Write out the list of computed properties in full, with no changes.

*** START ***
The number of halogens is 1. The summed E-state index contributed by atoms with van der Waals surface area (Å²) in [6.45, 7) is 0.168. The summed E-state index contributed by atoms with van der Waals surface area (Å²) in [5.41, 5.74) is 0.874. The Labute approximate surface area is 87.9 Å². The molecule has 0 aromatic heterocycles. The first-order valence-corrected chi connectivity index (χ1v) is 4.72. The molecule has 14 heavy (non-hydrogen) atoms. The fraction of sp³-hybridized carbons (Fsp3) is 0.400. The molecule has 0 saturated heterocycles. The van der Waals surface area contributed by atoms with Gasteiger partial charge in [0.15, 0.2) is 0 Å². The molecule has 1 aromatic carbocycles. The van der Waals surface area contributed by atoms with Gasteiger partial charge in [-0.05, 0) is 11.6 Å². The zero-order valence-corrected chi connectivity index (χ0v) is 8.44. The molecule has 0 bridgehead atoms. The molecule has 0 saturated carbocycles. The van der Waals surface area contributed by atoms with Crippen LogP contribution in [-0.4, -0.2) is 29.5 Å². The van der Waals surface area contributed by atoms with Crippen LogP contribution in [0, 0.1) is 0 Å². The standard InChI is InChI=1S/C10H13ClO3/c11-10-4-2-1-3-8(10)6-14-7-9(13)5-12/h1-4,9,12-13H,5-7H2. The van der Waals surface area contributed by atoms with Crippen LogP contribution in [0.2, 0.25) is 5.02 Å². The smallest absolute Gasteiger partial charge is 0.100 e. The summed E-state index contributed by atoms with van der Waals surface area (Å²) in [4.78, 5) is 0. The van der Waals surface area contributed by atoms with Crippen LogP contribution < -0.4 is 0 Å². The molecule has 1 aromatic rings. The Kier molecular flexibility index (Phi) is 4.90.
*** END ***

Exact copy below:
The number of halogens is 1. The summed E-state index contributed by atoms with van der Waals surface area (Å²) in [6.45, 7) is 0.168. The summed E-state index contributed by atoms with van der Waals surface area (Å²) in [5.41, 5.74) is 0.874. The Labute approximate surface area is 87.9 Å². The molecule has 0 aromatic heterocycles. The first-order valence-corrected chi connectivity index (χ1v) is 4.72. The molecule has 14 heavy (non-hydrogen) atoms. The fraction of sp³-hybridized carbons (Fsp3) is 0.400. The molecule has 0 saturated heterocycles. The van der Waals surface area contributed by atoms with Gasteiger partial charge in [0.15, 0.2) is 0 Å². The molecule has 1 aromatic carbocycles. The van der Waals surface area contributed by atoms with Gasteiger partial charge in [-0.05, 0) is 11.6 Å². The zero-order valence-corrected chi connectivity index (χ0v) is 8.44. The molecule has 0 bridgehead atoms. The molecule has 0 saturated carbocycles. The van der Waals surface area contributed by atoms with Crippen LogP contribution in [-0.4, -0.2) is 29.5 Å². The van der Waals surface area contributed by atoms with Crippen LogP contribution in [0, 0.1) is 0 Å². The standard InChI is InChI=1S/C10H13ClO3/c11-10-4-2-1-3-8(10)6-14-7-9(13)5-12/h1-4,9,12-13H,5-7H2. The van der Waals surface area contributed by atoms with Crippen LogP contribution in [0.2, 0.25) is 5.02 Å². The smallest absolute Gasteiger partial charge is 0.100 e. The summed E-state index contributed by atoms with van der Waals surface area (Å²) in [4.78, 5) is 0. The van der Waals surface area contributed by atoms with Crippen LogP contribution < -0.4 is 0 Å². The molecule has 1 aromatic rings. The Kier molecular flexibility index (Phi) is 4.90.